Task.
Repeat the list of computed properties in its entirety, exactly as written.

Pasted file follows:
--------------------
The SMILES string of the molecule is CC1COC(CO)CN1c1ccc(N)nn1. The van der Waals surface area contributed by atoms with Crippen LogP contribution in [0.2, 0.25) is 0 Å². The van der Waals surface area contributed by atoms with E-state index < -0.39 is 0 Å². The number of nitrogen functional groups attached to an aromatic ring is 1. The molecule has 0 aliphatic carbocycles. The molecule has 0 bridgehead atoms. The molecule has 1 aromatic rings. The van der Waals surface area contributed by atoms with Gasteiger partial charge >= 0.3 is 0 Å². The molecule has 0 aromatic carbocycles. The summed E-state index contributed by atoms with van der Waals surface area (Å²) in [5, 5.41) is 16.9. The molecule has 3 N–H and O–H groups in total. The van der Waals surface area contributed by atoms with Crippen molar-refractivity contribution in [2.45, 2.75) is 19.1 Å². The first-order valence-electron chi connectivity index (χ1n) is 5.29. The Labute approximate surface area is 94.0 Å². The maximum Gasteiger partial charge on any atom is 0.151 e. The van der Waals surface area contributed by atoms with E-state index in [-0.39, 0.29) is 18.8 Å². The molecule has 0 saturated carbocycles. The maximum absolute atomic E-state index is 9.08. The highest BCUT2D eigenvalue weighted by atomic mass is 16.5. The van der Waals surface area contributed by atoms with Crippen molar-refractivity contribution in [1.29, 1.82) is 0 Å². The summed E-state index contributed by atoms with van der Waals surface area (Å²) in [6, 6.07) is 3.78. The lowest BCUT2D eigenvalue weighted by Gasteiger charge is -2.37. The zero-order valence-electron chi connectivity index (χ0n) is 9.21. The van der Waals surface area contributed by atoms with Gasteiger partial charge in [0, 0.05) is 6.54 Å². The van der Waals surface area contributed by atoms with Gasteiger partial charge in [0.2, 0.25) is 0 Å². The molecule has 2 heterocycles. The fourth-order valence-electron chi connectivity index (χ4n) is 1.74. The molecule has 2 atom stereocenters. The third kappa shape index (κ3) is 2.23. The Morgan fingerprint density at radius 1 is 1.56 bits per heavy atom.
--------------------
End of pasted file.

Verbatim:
The SMILES string of the molecule is CC1COC(CO)CN1c1ccc(N)nn1. The van der Waals surface area contributed by atoms with Crippen LogP contribution in [0.2, 0.25) is 0 Å². The van der Waals surface area contributed by atoms with E-state index < -0.39 is 0 Å². The number of nitrogen functional groups attached to an aromatic ring is 1. The molecule has 0 aliphatic carbocycles. The molecule has 0 bridgehead atoms. The molecule has 1 aromatic rings. The van der Waals surface area contributed by atoms with Gasteiger partial charge >= 0.3 is 0 Å². The molecule has 0 aromatic carbocycles. The summed E-state index contributed by atoms with van der Waals surface area (Å²) in [5, 5.41) is 16.9. The molecule has 3 N–H and O–H groups in total. The van der Waals surface area contributed by atoms with Crippen molar-refractivity contribution in [2.45, 2.75) is 19.1 Å². The first-order valence-electron chi connectivity index (χ1n) is 5.29. The Labute approximate surface area is 94.0 Å². The maximum Gasteiger partial charge on any atom is 0.151 e. The van der Waals surface area contributed by atoms with E-state index in [-0.39, 0.29) is 18.8 Å². The molecule has 0 saturated carbocycles. The maximum absolute atomic E-state index is 9.08. The highest BCUT2D eigenvalue weighted by atomic mass is 16.5. The van der Waals surface area contributed by atoms with Crippen molar-refractivity contribution in [1.29, 1.82) is 0 Å². The summed E-state index contributed by atoms with van der Waals surface area (Å²) in [6, 6.07) is 3.78. The lowest BCUT2D eigenvalue weighted by Gasteiger charge is -2.37. The zero-order valence-electron chi connectivity index (χ0n) is 9.21. The van der Waals surface area contributed by atoms with Gasteiger partial charge in [0, 0.05) is 6.54 Å². The van der Waals surface area contributed by atoms with Gasteiger partial charge in [0.2, 0.25) is 0 Å². The molecule has 2 heterocycles. The fourth-order valence-electron chi connectivity index (χ4n) is 1.74. The molecule has 2 atom stereocenters. The third kappa shape index (κ3) is 2.23. The Morgan fingerprint density at radius 1 is 1.56 bits per heavy atom.